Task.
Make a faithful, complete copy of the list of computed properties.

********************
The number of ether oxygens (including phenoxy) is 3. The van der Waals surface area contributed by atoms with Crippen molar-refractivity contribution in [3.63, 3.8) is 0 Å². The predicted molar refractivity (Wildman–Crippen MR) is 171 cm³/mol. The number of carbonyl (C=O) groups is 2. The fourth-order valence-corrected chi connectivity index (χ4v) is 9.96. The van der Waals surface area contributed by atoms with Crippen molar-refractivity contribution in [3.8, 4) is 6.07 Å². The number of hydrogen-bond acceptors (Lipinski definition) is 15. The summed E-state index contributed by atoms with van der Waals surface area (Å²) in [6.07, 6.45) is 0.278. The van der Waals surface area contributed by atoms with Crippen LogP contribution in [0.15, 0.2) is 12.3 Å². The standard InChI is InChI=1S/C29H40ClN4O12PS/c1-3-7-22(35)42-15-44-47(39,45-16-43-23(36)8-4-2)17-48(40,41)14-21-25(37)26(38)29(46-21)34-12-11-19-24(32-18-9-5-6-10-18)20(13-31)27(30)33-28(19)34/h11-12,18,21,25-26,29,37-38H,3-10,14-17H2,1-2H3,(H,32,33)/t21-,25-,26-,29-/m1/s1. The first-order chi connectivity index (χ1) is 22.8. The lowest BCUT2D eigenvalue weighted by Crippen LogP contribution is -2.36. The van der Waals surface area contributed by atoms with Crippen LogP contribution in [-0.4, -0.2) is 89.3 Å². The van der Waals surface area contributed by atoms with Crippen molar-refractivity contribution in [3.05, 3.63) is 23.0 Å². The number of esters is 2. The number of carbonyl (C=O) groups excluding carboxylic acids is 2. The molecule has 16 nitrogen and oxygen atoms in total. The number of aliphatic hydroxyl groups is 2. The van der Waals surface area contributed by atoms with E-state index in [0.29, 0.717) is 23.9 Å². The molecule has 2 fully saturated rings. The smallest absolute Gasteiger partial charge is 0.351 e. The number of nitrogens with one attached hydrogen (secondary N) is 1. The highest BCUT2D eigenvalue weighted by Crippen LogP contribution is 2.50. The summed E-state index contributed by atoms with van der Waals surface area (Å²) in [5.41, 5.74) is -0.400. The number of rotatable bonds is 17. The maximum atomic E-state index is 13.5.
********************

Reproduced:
The number of ether oxygens (including phenoxy) is 3. The van der Waals surface area contributed by atoms with Crippen molar-refractivity contribution in [3.63, 3.8) is 0 Å². The predicted molar refractivity (Wildman–Crippen MR) is 171 cm³/mol. The number of carbonyl (C=O) groups is 2. The fourth-order valence-corrected chi connectivity index (χ4v) is 9.96. The van der Waals surface area contributed by atoms with Crippen molar-refractivity contribution in [3.8, 4) is 6.07 Å². The number of hydrogen-bond acceptors (Lipinski definition) is 15. The summed E-state index contributed by atoms with van der Waals surface area (Å²) in [6.07, 6.45) is 0.278. The van der Waals surface area contributed by atoms with Crippen LogP contribution in [0.15, 0.2) is 12.3 Å². The standard InChI is InChI=1S/C29H40ClN4O12PS/c1-3-7-22(35)42-15-44-47(39,45-16-43-23(36)8-4-2)17-48(40,41)14-21-25(37)26(38)29(46-21)34-12-11-19-24(32-18-9-5-6-10-18)20(13-31)27(30)33-28(19)34/h11-12,18,21,25-26,29,37-38H,3-10,14-17H2,1-2H3,(H,32,33)/t21-,25-,26-,29-/m1/s1. The first-order chi connectivity index (χ1) is 22.8. The lowest BCUT2D eigenvalue weighted by Crippen LogP contribution is -2.36. The van der Waals surface area contributed by atoms with Crippen LogP contribution in [-0.4, -0.2) is 89.3 Å². The van der Waals surface area contributed by atoms with Crippen molar-refractivity contribution in [3.05, 3.63) is 23.0 Å². The number of esters is 2. The number of carbonyl (C=O) groups excluding carboxylic acids is 2. The molecule has 16 nitrogen and oxygen atoms in total. The number of aliphatic hydroxyl groups is 2. The van der Waals surface area contributed by atoms with E-state index in [0.29, 0.717) is 23.9 Å². The molecule has 2 fully saturated rings. The smallest absolute Gasteiger partial charge is 0.351 e. The number of nitrogens with one attached hydrogen (secondary N) is 1. The highest BCUT2D eigenvalue weighted by Crippen LogP contribution is 2.50. The summed E-state index contributed by atoms with van der Waals surface area (Å²) in [5.41, 5.74) is -0.400. The number of rotatable bonds is 17. The maximum atomic E-state index is 13.5.